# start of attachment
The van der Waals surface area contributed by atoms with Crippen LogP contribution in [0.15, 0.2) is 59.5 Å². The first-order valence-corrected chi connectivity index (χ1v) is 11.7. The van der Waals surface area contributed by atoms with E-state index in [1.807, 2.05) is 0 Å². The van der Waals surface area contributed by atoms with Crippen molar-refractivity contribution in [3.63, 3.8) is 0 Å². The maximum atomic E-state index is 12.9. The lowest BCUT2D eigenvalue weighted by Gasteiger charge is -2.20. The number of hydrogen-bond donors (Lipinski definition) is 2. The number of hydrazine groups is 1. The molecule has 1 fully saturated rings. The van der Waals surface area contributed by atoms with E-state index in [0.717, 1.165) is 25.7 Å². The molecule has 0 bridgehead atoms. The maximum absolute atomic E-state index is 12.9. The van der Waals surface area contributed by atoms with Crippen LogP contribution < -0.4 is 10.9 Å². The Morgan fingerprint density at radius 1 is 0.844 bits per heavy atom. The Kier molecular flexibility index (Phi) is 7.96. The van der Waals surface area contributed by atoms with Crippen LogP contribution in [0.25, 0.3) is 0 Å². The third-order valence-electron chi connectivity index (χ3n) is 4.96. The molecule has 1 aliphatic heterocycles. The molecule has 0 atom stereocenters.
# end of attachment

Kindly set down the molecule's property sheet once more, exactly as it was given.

The van der Waals surface area contributed by atoms with Crippen LogP contribution in [0.15, 0.2) is 59.5 Å². The first-order valence-corrected chi connectivity index (χ1v) is 11.7. The van der Waals surface area contributed by atoms with E-state index in [1.807, 2.05) is 0 Å². The van der Waals surface area contributed by atoms with Crippen molar-refractivity contribution in [3.63, 3.8) is 0 Å². The maximum atomic E-state index is 12.9. The lowest BCUT2D eigenvalue weighted by Gasteiger charge is -2.20. The number of hydrogen-bond donors (Lipinski definition) is 2. The number of hydrazine groups is 1. The molecule has 1 fully saturated rings. The van der Waals surface area contributed by atoms with E-state index in [0.717, 1.165) is 25.7 Å². The molecule has 0 bridgehead atoms. The maximum absolute atomic E-state index is 12.9. The van der Waals surface area contributed by atoms with Crippen LogP contribution < -0.4 is 10.9 Å². The Morgan fingerprint density at radius 1 is 0.844 bits per heavy atom. The Kier molecular flexibility index (Phi) is 7.96. The van der Waals surface area contributed by atoms with Crippen LogP contribution in [0.25, 0.3) is 0 Å². The third-order valence-electron chi connectivity index (χ3n) is 4.96. The molecule has 1 aliphatic heterocycles. The molecule has 0 atom stereocenters.